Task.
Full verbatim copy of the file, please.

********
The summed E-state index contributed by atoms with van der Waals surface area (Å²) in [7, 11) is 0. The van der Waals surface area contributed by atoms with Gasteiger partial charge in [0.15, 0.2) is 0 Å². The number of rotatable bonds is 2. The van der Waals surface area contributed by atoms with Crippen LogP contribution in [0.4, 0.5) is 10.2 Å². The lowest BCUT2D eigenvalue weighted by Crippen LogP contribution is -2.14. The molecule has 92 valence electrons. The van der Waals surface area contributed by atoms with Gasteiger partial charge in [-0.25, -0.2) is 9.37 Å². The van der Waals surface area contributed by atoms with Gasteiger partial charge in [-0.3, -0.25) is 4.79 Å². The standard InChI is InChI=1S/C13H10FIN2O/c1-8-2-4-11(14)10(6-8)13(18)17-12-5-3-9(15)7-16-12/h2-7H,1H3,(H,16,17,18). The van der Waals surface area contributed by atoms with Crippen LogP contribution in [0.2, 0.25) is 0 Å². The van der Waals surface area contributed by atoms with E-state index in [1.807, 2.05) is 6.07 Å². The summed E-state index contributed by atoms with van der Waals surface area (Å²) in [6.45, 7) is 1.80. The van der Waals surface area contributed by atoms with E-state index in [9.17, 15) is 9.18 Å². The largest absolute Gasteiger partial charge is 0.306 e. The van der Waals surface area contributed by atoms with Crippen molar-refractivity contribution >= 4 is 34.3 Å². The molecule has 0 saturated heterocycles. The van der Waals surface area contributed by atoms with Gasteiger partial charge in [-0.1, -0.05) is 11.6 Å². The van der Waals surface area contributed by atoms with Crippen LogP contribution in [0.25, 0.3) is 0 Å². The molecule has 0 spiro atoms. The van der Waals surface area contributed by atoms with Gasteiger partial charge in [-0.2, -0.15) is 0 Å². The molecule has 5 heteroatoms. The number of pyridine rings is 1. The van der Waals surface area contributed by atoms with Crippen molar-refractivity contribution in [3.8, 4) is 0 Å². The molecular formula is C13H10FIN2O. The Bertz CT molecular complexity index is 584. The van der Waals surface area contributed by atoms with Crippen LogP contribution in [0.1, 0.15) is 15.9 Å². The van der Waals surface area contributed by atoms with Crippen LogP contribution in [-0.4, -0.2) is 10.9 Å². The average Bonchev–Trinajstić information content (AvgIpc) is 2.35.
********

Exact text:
The summed E-state index contributed by atoms with van der Waals surface area (Å²) in [7, 11) is 0. The van der Waals surface area contributed by atoms with Gasteiger partial charge in [0.15, 0.2) is 0 Å². The number of rotatable bonds is 2. The van der Waals surface area contributed by atoms with Crippen LogP contribution in [0.4, 0.5) is 10.2 Å². The lowest BCUT2D eigenvalue weighted by Crippen LogP contribution is -2.14. The molecule has 92 valence electrons. The van der Waals surface area contributed by atoms with Gasteiger partial charge in [-0.25, -0.2) is 9.37 Å². The van der Waals surface area contributed by atoms with Gasteiger partial charge in [-0.3, -0.25) is 4.79 Å². The standard InChI is InChI=1S/C13H10FIN2O/c1-8-2-4-11(14)10(6-8)13(18)17-12-5-3-9(15)7-16-12/h2-7H,1H3,(H,16,17,18). The van der Waals surface area contributed by atoms with Crippen LogP contribution in [0.2, 0.25) is 0 Å². The van der Waals surface area contributed by atoms with E-state index in [1.807, 2.05) is 6.07 Å². The summed E-state index contributed by atoms with van der Waals surface area (Å²) in [6.45, 7) is 1.80. The van der Waals surface area contributed by atoms with E-state index in [9.17, 15) is 9.18 Å². The largest absolute Gasteiger partial charge is 0.306 e. The van der Waals surface area contributed by atoms with Crippen molar-refractivity contribution >= 4 is 34.3 Å². The molecule has 0 saturated heterocycles. The van der Waals surface area contributed by atoms with Gasteiger partial charge in [-0.1, -0.05) is 11.6 Å². The van der Waals surface area contributed by atoms with Crippen LogP contribution in [0.25, 0.3) is 0 Å². The molecule has 0 spiro atoms. The van der Waals surface area contributed by atoms with Gasteiger partial charge in [-0.2, -0.15) is 0 Å². The molecule has 5 heteroatoms. The number of pyridine rings is 1. The van der Waals surface area contributed by atoms with Crippen molar-refractivity contribution in [3.8, 4) is 0 Å². The molecular formula is C13H10FIN2O. The Bertz CT molecular complexity index is 584. The van der Waals surface area contributed by atoms with Crippen LogP contribution in [0.1, 0.15) is 15.9 Å². The van der Waals surface area contributed by atoms with Crippen LogP contribution in [-0.4, -0.2) is 10.9 Å². The average Bonchev–Trinajstić information content (AvgIpc) is 2.35.